Not even close. A few dozen or so, most of which aren’t iOS or forensics experts. Also, nobody had this report until after it was written.
If you think executives can evaluate the competency of experts in niche fields, you are absolutely kidding yourself. This is also why nearly every CISO in the industry has absolutely no idea what they are doing.
There just isn't a way to proof anything without resorting to either a trusted third party, or maybe (in the future) some application of cryptography. And the number of people or institutions enjoying widespread acceptance as trustworthy third parties is rapidly approaching zero, partly because this "don't trust anybody" shtick has become so common.
Gavin de Becker is a good example here. He is, or used to be, among those who enjoy some trust, at least among his profession. Extending trust based on such a track record is somewhat valid, considering the mechanism: a lot of his value as a witness in court, or the court of public opinion, rests with the idea that his reputation is always more to him than any single case. That logic isn't bulletproof, of course. But it's valuable to also consider the cost of the fundamentalist position that nothing short of 100% scientific proof should ever be considered: the absence of trust won't motivated people to better make their case, because that's near impossible with our current means. All it will lead to is more of the current free-for-all license to define their own "facts".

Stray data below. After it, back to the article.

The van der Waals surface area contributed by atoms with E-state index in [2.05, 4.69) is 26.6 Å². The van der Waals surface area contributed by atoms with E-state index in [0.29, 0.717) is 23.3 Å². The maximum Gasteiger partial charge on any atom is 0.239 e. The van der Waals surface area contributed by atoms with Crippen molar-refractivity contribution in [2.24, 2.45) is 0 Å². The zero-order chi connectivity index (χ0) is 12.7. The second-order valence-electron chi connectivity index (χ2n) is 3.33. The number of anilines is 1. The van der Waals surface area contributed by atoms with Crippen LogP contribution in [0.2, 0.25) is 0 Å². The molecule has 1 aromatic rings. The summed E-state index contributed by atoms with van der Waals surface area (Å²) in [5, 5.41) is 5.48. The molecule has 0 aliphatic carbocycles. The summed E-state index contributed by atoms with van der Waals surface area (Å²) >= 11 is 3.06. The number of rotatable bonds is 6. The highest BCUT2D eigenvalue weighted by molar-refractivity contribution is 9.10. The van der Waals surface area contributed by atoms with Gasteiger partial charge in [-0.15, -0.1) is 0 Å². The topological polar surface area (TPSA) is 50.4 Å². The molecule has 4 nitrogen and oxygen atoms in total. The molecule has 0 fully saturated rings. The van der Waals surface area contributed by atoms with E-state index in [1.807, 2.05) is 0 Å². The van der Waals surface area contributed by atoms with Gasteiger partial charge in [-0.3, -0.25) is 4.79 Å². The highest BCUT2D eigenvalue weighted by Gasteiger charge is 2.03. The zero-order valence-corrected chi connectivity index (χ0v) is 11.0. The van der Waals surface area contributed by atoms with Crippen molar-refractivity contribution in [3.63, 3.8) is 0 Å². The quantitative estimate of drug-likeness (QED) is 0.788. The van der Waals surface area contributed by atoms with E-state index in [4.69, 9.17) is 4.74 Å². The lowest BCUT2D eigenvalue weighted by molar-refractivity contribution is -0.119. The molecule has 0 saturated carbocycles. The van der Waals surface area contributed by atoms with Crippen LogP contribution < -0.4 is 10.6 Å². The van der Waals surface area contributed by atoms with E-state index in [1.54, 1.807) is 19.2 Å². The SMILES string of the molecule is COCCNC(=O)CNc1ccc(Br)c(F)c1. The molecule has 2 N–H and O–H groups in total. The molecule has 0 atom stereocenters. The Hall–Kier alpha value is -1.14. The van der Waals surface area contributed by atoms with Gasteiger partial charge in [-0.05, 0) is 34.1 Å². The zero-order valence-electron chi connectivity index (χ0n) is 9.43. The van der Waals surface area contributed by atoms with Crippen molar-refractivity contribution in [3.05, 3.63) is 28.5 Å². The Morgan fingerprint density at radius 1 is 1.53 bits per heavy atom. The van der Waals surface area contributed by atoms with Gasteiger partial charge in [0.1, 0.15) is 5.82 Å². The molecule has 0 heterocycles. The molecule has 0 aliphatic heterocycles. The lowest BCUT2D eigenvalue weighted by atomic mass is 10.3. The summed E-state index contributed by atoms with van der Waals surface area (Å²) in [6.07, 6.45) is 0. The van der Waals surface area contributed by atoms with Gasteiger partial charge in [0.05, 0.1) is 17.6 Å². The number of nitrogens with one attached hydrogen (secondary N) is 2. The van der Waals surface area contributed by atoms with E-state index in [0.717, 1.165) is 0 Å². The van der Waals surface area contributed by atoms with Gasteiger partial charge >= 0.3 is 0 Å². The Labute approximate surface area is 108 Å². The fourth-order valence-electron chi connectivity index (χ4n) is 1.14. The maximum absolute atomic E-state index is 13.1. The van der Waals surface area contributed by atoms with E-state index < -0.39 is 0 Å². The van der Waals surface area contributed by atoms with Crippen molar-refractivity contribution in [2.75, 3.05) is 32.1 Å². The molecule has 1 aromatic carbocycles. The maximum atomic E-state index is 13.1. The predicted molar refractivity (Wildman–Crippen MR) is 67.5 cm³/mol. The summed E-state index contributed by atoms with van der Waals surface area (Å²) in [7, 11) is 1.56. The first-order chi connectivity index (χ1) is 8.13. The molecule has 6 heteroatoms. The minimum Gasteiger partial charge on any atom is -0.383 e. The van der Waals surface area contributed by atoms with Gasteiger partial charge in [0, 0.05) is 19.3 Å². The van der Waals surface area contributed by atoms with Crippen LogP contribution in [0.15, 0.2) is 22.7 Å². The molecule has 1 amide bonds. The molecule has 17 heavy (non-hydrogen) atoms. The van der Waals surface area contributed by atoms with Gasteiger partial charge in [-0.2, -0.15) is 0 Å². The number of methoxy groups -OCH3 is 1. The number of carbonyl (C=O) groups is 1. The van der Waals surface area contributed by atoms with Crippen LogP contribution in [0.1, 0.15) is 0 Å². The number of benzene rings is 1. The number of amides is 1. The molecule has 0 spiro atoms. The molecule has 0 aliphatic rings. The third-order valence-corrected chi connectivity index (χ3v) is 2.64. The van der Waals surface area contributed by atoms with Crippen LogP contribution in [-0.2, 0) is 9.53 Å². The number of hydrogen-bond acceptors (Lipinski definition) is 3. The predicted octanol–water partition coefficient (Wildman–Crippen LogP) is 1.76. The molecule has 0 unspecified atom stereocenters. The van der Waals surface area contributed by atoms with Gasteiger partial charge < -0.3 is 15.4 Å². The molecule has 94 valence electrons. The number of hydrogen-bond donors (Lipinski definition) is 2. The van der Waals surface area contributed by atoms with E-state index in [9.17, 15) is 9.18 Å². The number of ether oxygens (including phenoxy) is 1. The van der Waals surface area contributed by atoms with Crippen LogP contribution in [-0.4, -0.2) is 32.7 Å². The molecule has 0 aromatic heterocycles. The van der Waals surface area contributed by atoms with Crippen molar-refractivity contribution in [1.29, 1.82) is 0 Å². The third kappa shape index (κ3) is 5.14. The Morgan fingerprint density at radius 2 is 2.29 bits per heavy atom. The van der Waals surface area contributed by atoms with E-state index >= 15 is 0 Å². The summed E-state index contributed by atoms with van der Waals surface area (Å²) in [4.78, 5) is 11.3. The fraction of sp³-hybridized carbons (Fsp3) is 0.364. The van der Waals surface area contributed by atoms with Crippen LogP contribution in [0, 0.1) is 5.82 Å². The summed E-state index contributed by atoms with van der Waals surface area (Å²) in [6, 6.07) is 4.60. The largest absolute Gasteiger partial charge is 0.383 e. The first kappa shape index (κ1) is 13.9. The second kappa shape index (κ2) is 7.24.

> Gavin de Becker is a good example here. He is, or used to be, among those who enjoy some trust, at least among his profession.
Gavin de Becker is a literal nobody when it comes to iOS security or digital forensics. This is like saying that since Warren Buffet is a trustworthy source of investment advice, it makes sense to hire him to write your firewall rules.
I can't make any sense of that. The phone is the end in "end-to-end". It contains the decryption keys. Why would "the downloader" be any different to decrypt than the video? Also they show a screenshot of the video being sent through WhatsApp... but they're saying that the video was downloaded via some malicious executable? I would have thought the video would contain the malicious code. That makes no sense.